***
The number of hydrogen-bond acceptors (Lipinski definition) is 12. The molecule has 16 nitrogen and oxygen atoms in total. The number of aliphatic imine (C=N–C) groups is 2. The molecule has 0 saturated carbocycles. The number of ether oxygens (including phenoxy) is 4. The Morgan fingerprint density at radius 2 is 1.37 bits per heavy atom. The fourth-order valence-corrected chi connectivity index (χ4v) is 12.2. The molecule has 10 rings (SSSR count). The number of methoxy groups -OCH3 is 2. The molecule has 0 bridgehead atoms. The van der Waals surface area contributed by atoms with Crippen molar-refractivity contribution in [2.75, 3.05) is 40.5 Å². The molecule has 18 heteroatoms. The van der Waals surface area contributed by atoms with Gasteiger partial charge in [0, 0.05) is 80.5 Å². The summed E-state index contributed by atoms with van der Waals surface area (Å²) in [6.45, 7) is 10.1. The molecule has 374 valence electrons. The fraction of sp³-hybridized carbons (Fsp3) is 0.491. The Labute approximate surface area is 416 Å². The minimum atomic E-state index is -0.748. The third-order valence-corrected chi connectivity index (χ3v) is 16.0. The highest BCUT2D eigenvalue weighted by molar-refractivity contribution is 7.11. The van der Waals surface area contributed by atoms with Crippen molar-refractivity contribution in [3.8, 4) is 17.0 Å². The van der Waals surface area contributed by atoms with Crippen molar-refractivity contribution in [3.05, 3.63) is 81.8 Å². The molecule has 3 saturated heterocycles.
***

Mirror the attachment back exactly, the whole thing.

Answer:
The number of hydrogen-bond acceptors (Lipinski definition) is 12. The molecule has 16 nitrogen and oxygen atoms in total. The number of aliphatic imine (C=N–C) groups is 2. The molecule has 0 saturated carbocycles. The number of ether oxygens (including phenoxy) is 4. The Morgan fingerprint density at radius 2 is 1.37 bits per heavy atom. The fourth-order valence-corrected chi connectivity index (χ4v) is 12.2. The molecule has 10 rings (SSSR count). The number of methoxy groups -OCH3 is 2. The molecule has 0 bridgehead atoms. The van der Waals surface area contributed by atoms with Crippen molar-refractivity contribution in [2.75, 3.05) is 40.5 Å². The molecule has 18 heteroatoms. The van der Waals surface area contributed by atoms with Gasteiger partial charge in [0, 0.05) is 80.5 Å². The summed E-state index contributed by atoms with van der Waals surface area (Å²) in [6.45, 7) is 10.1. The molecule has 374 valence electrons. The fraction of sp³-hybridized carbons (Fsp3) is 0.491. The Labute approximate surface area is 416 Å². The minimum atomic E-state index is -0.748. The third-order valence-corrected chi connectivity index (χ3v) is 16.0. The highest BCUT2D eigenvalue weighted by molar-refractivity contribution is 7.11. The van der Waals surface area contributed by atoms with Crippen molar-refractivity contribution in [3.8, 4) is 17.0 Å². The van der Waals surface area contributed by atoms with Crippen molar-refractivity contribution in [3.05, 3.63) is 81.8 Å². The molecule has 3 saturated heterocycles.